Pityriasis rosea

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The word "pityriasis" is from the Greek for bran, and the fine bran-like scales on the surface are a characteristic feature. The numerous pale pink oval or round patches can be confused with psoriasis or discoid eczema. The history helps because this condition develops as an acute eruption and the patient can often point to a simple initial lesion—the herald patch.

There is commonly slight itching. Pityriasis rosea occurs mainly in the second and third decade, often during the winter months. "Clusters" of cases occur but not true epidemics. This suggests an infective basis. There may be prodromal symptoms with malaise, fever, or lymphadenopathy. Numerous causes have been suggested, from allergy to fungi; the current favourite is a virus infection.

The typical patient is an adolescent or young adult, who is often more than a little concerned about the sudden appearance of a widespread rash. The lesions are widely distributed, often following skin creases, and concentrated on the trunk with scattered lesions on the limbs. The face and scalp may be affected.

Early lesions are red with fine scales—usually 1-4 cm in diameter. The initial herald patch is larger and may be confused with a fungal infection. Subsequently the widespread eruption develops in a matter of days or, rarely, weeks. As time goes by the lesions clear to give a slight pigmentation with a collarette of scales facing towards the centre.

Similar rashes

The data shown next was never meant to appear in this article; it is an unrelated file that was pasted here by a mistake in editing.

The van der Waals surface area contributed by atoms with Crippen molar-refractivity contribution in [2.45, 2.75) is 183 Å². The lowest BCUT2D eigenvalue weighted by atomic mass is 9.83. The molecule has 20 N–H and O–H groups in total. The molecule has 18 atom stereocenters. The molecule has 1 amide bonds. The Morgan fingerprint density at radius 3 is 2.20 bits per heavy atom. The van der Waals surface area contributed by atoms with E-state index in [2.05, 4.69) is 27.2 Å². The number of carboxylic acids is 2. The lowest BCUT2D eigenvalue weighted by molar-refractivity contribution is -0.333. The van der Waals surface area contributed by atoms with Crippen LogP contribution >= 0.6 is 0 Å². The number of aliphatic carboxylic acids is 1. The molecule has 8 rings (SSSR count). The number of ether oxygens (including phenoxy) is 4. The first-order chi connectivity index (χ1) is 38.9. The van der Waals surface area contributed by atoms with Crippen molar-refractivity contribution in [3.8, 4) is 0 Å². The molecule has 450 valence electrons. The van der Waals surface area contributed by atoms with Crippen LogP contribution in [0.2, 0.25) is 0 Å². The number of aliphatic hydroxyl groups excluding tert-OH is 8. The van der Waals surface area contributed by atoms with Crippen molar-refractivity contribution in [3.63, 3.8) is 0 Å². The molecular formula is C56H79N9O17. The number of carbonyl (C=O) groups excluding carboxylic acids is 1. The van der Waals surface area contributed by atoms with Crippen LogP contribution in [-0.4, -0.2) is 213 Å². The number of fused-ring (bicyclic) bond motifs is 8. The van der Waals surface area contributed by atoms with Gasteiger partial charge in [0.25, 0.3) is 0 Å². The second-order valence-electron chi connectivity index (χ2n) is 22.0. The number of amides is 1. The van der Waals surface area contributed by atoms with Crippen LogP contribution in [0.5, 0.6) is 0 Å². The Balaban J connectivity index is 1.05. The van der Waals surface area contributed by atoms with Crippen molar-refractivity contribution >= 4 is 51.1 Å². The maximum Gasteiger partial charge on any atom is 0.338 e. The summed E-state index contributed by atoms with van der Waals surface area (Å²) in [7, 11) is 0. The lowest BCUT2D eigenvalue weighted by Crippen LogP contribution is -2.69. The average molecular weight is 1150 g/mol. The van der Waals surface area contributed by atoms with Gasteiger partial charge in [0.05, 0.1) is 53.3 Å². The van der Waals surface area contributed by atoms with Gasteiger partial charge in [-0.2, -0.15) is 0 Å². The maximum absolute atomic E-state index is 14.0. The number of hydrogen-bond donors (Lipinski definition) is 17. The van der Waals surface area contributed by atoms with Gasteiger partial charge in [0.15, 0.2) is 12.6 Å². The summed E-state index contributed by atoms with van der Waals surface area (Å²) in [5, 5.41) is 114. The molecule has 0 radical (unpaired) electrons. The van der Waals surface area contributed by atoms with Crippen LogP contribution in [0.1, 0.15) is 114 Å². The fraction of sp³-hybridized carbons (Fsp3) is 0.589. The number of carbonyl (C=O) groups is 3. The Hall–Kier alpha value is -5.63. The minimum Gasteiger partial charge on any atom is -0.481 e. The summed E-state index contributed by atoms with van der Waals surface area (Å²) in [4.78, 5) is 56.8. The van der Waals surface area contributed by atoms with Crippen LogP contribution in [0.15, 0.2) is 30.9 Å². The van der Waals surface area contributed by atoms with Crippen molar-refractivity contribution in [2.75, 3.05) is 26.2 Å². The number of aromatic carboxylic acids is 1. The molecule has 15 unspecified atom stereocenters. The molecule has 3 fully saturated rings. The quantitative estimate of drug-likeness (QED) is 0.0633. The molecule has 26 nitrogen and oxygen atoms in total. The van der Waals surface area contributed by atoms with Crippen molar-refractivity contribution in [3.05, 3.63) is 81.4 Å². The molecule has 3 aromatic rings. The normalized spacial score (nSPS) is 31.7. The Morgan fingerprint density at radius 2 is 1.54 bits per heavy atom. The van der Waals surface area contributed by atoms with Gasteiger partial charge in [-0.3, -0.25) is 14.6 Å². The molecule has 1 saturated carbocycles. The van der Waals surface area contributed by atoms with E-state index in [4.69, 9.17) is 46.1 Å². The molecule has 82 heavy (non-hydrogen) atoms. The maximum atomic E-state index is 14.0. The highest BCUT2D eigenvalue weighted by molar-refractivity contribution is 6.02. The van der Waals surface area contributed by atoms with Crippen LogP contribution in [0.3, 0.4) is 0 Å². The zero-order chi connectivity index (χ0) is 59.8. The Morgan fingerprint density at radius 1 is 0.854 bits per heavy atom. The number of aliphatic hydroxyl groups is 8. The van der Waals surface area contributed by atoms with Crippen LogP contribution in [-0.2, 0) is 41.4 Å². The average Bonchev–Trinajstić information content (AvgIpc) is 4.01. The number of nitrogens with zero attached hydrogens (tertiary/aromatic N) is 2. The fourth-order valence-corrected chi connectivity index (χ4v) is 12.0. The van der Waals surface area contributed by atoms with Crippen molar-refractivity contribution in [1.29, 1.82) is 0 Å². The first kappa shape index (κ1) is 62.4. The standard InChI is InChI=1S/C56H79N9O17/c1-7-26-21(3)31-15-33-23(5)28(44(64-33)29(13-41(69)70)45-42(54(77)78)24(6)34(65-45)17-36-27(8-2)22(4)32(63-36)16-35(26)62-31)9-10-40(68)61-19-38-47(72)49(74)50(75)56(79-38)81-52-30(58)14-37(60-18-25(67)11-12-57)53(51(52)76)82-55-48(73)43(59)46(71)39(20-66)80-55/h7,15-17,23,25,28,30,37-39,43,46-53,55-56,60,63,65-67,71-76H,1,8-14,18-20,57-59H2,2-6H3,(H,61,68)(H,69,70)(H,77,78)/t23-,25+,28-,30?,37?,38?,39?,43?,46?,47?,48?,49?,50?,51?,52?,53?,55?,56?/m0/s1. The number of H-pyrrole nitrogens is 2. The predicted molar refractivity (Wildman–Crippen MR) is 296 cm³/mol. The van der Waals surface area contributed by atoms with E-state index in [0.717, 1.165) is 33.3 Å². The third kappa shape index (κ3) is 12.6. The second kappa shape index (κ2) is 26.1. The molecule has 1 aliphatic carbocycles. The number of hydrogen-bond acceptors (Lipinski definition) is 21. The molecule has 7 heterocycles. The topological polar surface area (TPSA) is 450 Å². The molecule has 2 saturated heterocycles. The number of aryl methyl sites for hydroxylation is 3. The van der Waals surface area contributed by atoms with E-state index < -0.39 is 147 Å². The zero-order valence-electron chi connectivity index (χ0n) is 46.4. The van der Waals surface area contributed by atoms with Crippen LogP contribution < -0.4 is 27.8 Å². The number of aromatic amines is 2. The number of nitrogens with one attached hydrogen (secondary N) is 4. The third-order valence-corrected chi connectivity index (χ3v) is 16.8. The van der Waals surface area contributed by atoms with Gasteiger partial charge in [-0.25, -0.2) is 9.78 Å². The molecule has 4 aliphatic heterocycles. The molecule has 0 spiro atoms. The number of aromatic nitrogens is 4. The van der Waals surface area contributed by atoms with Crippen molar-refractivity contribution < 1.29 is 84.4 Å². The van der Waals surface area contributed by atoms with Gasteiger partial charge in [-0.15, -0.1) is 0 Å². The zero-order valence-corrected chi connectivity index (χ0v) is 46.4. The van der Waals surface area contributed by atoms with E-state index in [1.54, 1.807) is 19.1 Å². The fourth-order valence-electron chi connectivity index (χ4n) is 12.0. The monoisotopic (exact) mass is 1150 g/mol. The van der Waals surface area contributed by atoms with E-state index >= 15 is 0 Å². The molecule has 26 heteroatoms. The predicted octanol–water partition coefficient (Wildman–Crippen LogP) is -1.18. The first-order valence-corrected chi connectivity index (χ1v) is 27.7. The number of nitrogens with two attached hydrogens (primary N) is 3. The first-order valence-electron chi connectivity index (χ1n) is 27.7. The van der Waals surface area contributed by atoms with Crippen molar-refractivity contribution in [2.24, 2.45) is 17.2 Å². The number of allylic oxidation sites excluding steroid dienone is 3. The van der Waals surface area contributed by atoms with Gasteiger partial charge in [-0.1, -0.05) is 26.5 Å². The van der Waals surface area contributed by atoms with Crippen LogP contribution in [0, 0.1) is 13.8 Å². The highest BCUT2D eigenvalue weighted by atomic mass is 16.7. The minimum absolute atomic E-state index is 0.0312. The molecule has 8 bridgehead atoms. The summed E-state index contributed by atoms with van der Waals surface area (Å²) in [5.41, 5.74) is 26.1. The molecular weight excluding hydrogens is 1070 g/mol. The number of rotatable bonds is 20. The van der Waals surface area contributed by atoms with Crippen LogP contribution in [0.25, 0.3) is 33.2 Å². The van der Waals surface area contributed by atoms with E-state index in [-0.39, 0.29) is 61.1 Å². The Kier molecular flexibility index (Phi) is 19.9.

Discoid eczema presents with itching and lesions with erythema, oedema, and crusting rather than scaling. Vesicles may be present. The rash persists unchanged.

A drug eruption can sometimes produce similar lesions.

In guttate psoriasis the lesions are more sharply defined and smaller (0-5-1-0 cm) and have waxy scales.

Guttate Psoriasis Face


Infantile Seborrhoeic dermatitis

Perioral dermatitis

Pityriasis rosea—herald lesions

Characteristics of pityriasis


Clinical features of psoriasis

Clinical features of eczema

Possible family history

Possible family history

Sometimes related to stress

Sometimes worse with stress


Usually itching

Extensor surfaces and trunk

Flexor surfaces and face

Well defined, raised lesions

Poorly demarcated lesions


Oedema, vesicles, lichenification

Scaling, bleeding points

Secondary infection sometimes

beneath scales


Köebner's phenomenon

Nails affected

Scalp affected

Mucous membranes

not affected

Perioral dermatitis

Pityriasis rosea—herald lesions


Histological changes are non-specific, showing slight inflammatory changes in the dermis, oedema, and slight hyperkeratosis.

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